Time: 10:00AM – 2:00PM
Location: Bridge on Olstad Road.
The day finally arrived. Friday and Saturday were reserved for fly fishing adventures. On Thursday evening we arrived in Viroqua after the Driftless Angler closed for the day, so I forfeited the opportunity to obtain local intelligence. The Driftless Angler web site documented general weather and stream conditions for the entire area, and it was not specific regarding individual streams. Consequently I performed some Google searches and determined that Timber Coulee was highly regarded and within a short drive of our lodging at the Westby House Inn. The coulee was a spring creek that benefited from stream improvement projects, and access appeared to be quite good with leases obtained by the DNR from landowners. Timber Coulee represented new water for me, and I love to explore, so I decided to make it my destination on Friday.
On my way to the creek I traveled along county road P, which bordered the upper Timber Coulee. After I passed the Snowflake ski jump area, I was surprised by the number of fishermen on a Friday morning on a very small creek. After two or three miles I passed Rullands Coulee Creek, and this tributary nearly doubled the volume, but I began to worry about a stream access point. All the pullouts along the smaller upper section were occupied, and two below the confluence with Rullands Coulee also contained vehicles. I resolved to inspect the next bridge crossing, and I regretted not checking in with the Driftless Angler on Thursday.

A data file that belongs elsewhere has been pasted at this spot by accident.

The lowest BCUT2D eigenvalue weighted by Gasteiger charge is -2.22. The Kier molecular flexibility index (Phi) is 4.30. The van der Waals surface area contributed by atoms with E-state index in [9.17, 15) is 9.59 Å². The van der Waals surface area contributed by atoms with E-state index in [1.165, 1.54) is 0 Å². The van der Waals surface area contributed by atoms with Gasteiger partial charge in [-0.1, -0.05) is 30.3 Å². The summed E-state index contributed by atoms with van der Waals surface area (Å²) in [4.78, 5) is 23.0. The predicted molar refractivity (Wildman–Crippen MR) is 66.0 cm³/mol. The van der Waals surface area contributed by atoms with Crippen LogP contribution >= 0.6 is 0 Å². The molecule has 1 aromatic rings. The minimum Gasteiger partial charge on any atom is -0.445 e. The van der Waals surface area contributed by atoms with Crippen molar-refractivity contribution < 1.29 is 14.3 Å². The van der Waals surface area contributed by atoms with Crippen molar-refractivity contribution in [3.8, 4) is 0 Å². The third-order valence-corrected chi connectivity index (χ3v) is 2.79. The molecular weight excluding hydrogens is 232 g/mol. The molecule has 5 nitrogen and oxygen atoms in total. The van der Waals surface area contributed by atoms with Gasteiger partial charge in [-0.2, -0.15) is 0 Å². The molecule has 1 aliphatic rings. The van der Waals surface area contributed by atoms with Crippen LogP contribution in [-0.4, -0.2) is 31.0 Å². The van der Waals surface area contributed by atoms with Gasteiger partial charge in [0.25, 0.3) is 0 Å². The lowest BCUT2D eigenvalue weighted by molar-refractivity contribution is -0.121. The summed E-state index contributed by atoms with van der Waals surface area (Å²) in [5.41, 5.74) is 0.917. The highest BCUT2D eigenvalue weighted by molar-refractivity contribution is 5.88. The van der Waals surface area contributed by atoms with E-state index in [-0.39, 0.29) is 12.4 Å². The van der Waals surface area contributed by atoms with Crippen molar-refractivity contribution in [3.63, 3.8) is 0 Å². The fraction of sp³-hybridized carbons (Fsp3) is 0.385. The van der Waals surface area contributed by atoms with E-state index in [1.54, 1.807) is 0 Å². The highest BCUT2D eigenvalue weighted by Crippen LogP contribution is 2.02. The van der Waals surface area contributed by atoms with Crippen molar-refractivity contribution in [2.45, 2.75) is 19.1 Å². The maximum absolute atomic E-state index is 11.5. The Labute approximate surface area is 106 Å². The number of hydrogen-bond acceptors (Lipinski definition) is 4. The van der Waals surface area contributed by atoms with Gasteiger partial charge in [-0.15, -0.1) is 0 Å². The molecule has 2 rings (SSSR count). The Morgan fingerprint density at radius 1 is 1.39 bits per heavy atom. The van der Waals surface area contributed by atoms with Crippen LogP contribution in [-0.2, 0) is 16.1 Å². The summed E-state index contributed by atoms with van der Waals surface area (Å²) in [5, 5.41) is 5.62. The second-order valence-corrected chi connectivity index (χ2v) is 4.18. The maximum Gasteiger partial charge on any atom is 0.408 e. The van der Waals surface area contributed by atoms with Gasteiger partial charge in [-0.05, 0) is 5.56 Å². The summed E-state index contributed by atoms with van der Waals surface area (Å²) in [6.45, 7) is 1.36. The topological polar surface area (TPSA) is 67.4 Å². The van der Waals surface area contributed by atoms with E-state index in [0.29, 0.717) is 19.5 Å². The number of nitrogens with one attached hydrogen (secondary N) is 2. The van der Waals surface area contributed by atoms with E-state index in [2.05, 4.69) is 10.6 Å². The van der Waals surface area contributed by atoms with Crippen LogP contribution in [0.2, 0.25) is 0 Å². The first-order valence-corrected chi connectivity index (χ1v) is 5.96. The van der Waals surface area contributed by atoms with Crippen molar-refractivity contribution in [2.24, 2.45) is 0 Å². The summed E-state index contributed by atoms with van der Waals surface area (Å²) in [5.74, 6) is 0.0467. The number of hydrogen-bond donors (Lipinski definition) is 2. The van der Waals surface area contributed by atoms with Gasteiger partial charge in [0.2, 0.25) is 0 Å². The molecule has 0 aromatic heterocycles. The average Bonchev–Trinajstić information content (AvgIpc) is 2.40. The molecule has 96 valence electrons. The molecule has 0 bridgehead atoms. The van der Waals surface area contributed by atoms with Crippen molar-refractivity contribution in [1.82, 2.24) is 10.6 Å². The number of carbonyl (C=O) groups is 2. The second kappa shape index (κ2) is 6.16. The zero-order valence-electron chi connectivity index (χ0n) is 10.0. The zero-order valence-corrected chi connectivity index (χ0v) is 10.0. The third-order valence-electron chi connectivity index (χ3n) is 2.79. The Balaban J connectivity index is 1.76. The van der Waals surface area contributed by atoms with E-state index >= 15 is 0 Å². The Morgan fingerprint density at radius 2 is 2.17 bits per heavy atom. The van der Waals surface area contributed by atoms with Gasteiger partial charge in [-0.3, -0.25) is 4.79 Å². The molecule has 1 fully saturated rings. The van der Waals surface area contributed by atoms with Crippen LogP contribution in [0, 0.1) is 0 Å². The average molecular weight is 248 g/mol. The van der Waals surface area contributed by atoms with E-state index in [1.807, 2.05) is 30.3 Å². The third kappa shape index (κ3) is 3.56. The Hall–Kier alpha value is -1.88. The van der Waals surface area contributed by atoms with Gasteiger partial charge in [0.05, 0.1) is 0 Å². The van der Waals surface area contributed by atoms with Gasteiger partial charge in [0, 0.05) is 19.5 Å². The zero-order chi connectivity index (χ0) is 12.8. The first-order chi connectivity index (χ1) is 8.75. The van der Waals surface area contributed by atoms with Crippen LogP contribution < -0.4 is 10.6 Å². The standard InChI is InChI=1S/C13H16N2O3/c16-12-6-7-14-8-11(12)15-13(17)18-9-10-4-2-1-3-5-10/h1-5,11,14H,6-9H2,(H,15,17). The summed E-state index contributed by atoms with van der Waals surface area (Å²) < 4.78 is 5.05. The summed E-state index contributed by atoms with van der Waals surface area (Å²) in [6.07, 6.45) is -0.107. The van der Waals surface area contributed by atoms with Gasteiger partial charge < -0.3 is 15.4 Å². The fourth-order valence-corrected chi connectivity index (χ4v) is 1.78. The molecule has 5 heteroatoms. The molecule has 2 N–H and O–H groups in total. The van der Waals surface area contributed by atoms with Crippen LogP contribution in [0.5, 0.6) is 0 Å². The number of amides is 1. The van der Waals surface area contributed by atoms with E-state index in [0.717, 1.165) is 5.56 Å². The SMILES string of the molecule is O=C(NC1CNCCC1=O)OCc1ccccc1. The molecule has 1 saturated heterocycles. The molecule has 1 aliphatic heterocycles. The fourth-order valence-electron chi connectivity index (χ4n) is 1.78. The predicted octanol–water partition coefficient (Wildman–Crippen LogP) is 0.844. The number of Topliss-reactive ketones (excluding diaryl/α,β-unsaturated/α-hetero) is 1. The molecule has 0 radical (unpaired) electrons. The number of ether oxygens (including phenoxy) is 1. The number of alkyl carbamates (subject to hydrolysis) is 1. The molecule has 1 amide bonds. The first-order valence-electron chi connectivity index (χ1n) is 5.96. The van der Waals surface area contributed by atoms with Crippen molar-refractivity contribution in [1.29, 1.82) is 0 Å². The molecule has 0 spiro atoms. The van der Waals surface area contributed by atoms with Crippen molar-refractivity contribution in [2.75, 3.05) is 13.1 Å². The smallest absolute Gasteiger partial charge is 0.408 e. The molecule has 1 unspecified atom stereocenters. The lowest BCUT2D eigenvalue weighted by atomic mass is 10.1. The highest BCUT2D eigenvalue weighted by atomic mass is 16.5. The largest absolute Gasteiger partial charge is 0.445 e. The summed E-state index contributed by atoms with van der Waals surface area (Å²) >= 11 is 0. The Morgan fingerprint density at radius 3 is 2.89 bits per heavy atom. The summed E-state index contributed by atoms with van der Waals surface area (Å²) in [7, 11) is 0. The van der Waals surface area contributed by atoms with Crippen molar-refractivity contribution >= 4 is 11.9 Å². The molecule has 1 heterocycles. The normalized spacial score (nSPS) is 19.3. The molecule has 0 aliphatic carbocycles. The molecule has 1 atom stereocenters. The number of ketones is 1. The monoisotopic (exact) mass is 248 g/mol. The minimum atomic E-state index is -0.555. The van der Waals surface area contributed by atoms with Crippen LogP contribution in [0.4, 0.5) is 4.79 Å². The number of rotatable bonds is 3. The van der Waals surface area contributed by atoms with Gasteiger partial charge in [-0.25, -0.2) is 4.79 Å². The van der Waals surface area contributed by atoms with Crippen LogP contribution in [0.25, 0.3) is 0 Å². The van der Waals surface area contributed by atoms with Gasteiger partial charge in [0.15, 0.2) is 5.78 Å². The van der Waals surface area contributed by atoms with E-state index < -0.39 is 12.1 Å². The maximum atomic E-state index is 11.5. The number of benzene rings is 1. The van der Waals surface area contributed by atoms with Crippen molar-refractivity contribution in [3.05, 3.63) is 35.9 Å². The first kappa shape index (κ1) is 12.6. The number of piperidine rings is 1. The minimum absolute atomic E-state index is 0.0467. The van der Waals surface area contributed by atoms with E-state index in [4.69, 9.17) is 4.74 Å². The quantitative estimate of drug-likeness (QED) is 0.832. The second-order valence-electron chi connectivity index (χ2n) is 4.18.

Finally approximately 1.5 miles below the Rullands merger I turned left on Olstad Road and parked beyond a truck on the south side of the bridge. I could see a fisherman among the herd of cows above the bridge, so I hustled to pull on my waders and assembled my Orvis Access four weight rod. My haste was vindicated when another car arrived with two additional fishermen, but I spotted a narrow path through tall weeds that led downstream of the bridge. I made this my gateway to Driftless fly fishing, and I hiked through the grass and weeds that reached to my shoulders for fifteen minutes until I reached a relatively wide open segment of the creek.
At this point I cut down a relatively gradual slope, and I found myself next to a short riffle between two long pools. The water of Timber Coulee was gorgeous. I had no basis of comparison, but the water was crystal clear and the flows appeared to be nearly perfect. The stream reminded me of numerous spring creeks in central Pennsylvania. All was not ideal; however, as the gnats were a major nuisance throughout my stay on Timber Coulee. They swarmed about my head in dense clouds, and they attacked my ears and invaded my glasses. They did not bite, so I avoided a DEET application and decided to ignore them as best as I could.
I initiated my quest for wild Wisconsin trout with a size 8 Chernobyl ant trailing a beadhead hares ear. This combination performed quite well for me during a Driftless Region visit in 2014, so I decided to give it another chance. During my day on the creek I added a bright green caddis pupa as a third fly for a period of time. I also removed the dry/dropper and experimented with a parachute ant, but this venture into terrestrial fishing did not yield any positive results. This surprised me given the abundance of tall grasses and weeds that lined the banks of the relatively narrow stream.